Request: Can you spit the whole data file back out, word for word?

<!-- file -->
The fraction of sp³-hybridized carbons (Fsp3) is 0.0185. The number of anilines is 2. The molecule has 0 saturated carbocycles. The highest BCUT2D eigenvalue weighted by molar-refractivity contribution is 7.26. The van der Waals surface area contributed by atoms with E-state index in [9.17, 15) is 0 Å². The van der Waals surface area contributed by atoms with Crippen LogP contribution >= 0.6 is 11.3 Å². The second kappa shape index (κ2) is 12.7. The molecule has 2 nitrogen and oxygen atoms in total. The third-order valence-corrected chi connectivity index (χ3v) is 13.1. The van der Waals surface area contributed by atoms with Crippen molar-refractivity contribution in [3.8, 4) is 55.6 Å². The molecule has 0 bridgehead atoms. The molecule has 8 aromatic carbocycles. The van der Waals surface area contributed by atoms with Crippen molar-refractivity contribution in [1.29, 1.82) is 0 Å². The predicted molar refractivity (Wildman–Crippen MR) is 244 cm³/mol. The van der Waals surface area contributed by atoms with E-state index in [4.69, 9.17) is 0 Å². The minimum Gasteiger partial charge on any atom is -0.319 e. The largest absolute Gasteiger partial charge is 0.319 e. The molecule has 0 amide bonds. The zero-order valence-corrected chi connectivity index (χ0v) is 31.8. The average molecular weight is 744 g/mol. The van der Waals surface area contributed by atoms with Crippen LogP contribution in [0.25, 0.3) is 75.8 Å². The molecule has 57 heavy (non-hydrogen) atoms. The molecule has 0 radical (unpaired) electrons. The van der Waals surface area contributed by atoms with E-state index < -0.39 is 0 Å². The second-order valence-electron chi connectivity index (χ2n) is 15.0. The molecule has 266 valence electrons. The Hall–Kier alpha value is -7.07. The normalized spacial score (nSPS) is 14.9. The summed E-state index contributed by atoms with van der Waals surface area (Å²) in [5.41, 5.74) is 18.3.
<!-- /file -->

The fraction of sp³-hybridized carbons (Fsp3) is 0.0185. The number of anilines is 2. The molecule has 0 saturated carbocycles. The highest BCUT2D eigenvalue weighted by molar-refractivity contribution is 7.26. The van der Waals surface area contributed by atoms with E-state index in [9.17, 15) is 0 Å². The van der Waals surface area contributed by atoms with Crippen LogP contribution >= 0.6 is 11.3 Å². The second kappa shape index (κ2) is 12.7. The molecule has 2 nitrogen and oxygen atoms in total. The third-order valence-corrected chi connectivity index (χ3v) is 13.1. The van der Waals surface area contributed by atoms with Crippen molar-refractivity contribution in [3.8, 4) is 55.6 Å². The molecule has 0 bridgehead atoms. The molecule has 8 aromatic carbocycles. The van der Waals surface area contributed by atoms with Crippen molar-refractivity contribution in [1.29, 1.82) is 0 Å². The predicted molar refractivity (Wildman–Crippen MR) is 244 cm³/mol. The van der Waals surface area contributed by atoms with E-state index in [4.69, 9.17) is 0 Å². The minimum Gasteiger partial charge on any atom is -0.319 e. The largest absolute Gasteiger partial charge is 0.319 e. The molecule has 0 amide bonds. The zero-order valence-corrected chi connectivity index (χ0v) is 31.8. The average molecular weight is 744 g/mol. The van der Waals surface area contributed by atoms with Crippen LogP contribution in [0.25, 0.3) is 75.8 Å². The molecule has 57 heavy (non-hydrogen) atoms. The molecule has 0 radical (unpaired) electrons. The van der Waals surface area contributed by atoms with E-state index < -0.39 is 0 Å². The second-order valence-electron chi connectivity index (χ2n) is 15.0. The molecule has 266 valence electrons. The Hall–Kier alpha value is -7.07. The normalized spacial score (nSPS) is 14.9. The summed E-state index contributed by atoms with van der Waals surface area (Å²) in [5.41, 5.74) is 18.3.